by David Jepson

Sports was a big part of my childhood growing up in Maine.  I spent countless afternoons playing baseball, basketball, pond hockey, and soccer with the other kids in the neighborhood.  Sports got us out of the house and kept us busy.  We were all getting physical exercise, having a good time, and staying out of trouble.  We enjoyed watching the professional sports teams on TV, too.  It was all good. 

Later on, in high school, playing sports became the reason to endure the chalk-dust torture.  We couldn’t participate in sports on a particular day if we didn’t attend class also, so there we sat, locked in those uncomfortable desk/chair combo units, watching the clock.  Freedom arrived precisely at 1:50 p.m. 

By the time I got to college Joe Buck was all over the television, which meant my friends and I watched plenty of games that he announced.  For some of my pals, though, watching sports on TV was no longer the innocent diversion it had been when we were kids.  For them it had become a sad excuse to drink to excess, and to gamble, several nights each week.  All of this, of course, was happening with Joe Buck’s pleasant voice in the background.

My friends’ problems with drinking and gambling aside, I started to wonder if it made sense to even watch the games being broadcast.  Rumors of steroid use in professional baseball were growing louder (some ballplayers looked like they moonlighted as “American Gladiators”), and drug cheating in other sports was all too common.  Cycling’s Festina affair was still in recent memory, and Lance Armstrong’s absolute domination of the Tour de France was a little too good to be true.  Cripes, even the Little League World Series had been stolen (remember Danny Almonte?). 

What was I really watching?  Was any of this on the up-and-up?  My interest in sports was hanging by a thread, but like a zombie I kept staring at the T.V.

Then, it happened.

During the third inning of Game 7 of the 2004 ALCS, Derek Jeter hit a line drive that landed in foul territory, just past third base.  In announcing the play, it became painfully obvious that Joe Buck didn’t even understand what a fair ball was, which is one of baseball’s most fundamental concepts.

“Again, all it has to do is go over the bag,” he said with complete confidence, before Tim McCarver covered for him. 

Joe was under the impression that a fly ball that travelled over the bag and then landed foul was a fair ball.  Yikes.

For me, Joe Buck lost all credibility with that one sentence.  The most popular sports announcer in America, and perhaps the world, was a fraud.  A poser.  Don’t get me wrong –Joe Buck is a nice guy with a likeable personality, but if you are going to announce a professional baseball game you need to understand the basic rules better than any 10 year old little leaguer picking daisies in right field.

After that, I couldn’t watch games that Joe Buck announced.  I tried.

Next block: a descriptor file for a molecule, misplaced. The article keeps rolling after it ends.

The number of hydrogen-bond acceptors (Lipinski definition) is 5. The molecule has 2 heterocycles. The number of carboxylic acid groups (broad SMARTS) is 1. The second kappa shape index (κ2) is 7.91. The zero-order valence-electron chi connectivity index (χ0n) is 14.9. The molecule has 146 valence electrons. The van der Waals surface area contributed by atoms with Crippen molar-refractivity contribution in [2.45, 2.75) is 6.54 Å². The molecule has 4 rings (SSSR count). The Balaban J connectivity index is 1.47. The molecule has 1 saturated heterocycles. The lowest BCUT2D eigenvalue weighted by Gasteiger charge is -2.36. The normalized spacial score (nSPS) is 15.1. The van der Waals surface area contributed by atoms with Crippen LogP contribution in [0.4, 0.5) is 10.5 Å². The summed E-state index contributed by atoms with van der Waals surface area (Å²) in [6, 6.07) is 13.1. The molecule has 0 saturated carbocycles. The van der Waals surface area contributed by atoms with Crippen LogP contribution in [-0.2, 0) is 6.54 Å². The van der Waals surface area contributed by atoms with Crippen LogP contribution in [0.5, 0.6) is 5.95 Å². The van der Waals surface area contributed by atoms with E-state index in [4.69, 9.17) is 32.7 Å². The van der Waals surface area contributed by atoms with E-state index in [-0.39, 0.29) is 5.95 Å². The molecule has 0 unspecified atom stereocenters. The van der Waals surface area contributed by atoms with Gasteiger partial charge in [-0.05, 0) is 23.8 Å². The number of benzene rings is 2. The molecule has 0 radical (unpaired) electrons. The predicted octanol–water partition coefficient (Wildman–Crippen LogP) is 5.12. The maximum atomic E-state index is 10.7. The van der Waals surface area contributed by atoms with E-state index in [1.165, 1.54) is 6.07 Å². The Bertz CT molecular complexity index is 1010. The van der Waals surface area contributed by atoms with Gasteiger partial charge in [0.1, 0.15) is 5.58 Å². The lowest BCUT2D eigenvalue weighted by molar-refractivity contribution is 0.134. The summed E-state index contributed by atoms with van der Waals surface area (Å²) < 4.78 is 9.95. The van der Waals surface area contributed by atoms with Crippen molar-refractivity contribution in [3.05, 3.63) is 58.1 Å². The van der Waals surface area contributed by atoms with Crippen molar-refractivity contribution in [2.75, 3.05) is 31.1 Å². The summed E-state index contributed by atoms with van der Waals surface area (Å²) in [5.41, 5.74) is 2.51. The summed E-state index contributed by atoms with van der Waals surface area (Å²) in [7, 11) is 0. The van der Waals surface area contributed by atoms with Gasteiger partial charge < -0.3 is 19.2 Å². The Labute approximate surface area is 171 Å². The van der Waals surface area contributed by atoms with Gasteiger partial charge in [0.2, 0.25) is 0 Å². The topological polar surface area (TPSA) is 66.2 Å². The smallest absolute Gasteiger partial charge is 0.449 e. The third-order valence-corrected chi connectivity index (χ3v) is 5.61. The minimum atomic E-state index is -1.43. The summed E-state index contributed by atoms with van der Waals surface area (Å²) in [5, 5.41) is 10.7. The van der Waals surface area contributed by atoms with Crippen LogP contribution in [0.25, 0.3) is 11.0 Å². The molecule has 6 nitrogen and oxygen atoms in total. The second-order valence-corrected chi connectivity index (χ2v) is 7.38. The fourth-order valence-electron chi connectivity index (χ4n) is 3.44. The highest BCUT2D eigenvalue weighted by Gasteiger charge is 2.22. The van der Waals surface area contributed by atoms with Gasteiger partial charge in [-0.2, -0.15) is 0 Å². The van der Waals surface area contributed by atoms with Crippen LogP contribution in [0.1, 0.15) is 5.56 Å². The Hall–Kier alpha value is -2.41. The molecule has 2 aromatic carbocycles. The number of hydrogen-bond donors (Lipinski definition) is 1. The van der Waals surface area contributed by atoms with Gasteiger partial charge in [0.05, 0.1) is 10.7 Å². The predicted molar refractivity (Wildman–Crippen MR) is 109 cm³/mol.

Even when I found a game that Joe wasn’t announcing, his voice was stuck in my head.  It was time to ask myself some serious questions:

Did I really want to spend my weeknights rooting for a bunch of roided-up MLB “stars”? 

Should my precious Sunday afternoons be spent watching fat, sweaty NFL guys in spray-on pants bend over and push each other around? 

Was I having fun watching NCAA football players get carted off the field with horrific knee injuries, or grade 3 concussions? 

Did I want to stay up late to see NHL goons dish out cheap, vicious, blind-side head shots that undoubtedly caused brain damage?

Was a 7-foot-6-inch circus freak from Elbonia dropping a basketball through a hoop really something to cheer about?

As a non-drinker, how many beer commercials was I going to sit through to watch these silly games?  How many car commercials?  How many cardboard pizza commercials?

Dear God, how many boner pill commercials could a man watch, anyway?

That was it.  Game over.  I was done with TV sports, and Joe Buck had given me the final push I needed.  I realized that in watching sports on TV I was trying to recapture the enjoyment I had received from playing them as a kid.  That enjoyment was impossible to find sitting on the couch.

After Joe Buck’s gaffe I bought a bike and started biking on the weekends.  I also bought a pair of hiking boots and hit the trails.  Since then I’ve biked thousands of miles, and hiked countless trails I would never have hiked.  I’m friends with some great people I would never have met.  I’m healthier.  I’m stronger.  Stepping away from sports on TV has allowed me to create lifelong friendships and memories with other like-minded former TV sports fans.  I have more time for family.  More time for things that matter.

My life has been enriched immensely by quitting TV sports, and I owe a lot of it to Joe Buck and a comment he made fifteen years ago.  Time flies.

Fortunately Joe Buck is still announcing games (even pro golf?), so it isn’t too late for you to let Joe improve your life also!  That’s right!  It is time for you to take the Joe Buck Challenge! 

The Challenge:

Quit watching TV sports for two weeks.  I promise you it won’t be that difficult.  You are, of course, allowed to catch the scores and highlights on the morning news (for water cooler chit-chat purposes). 

Have the courage to make more time for the things that really matter to you. You can do it.

Let me know how it goes.

A photo taken on the bike path during a recent Joe Buck broadcast.

David Jepson is a doghillmedia.com columnist

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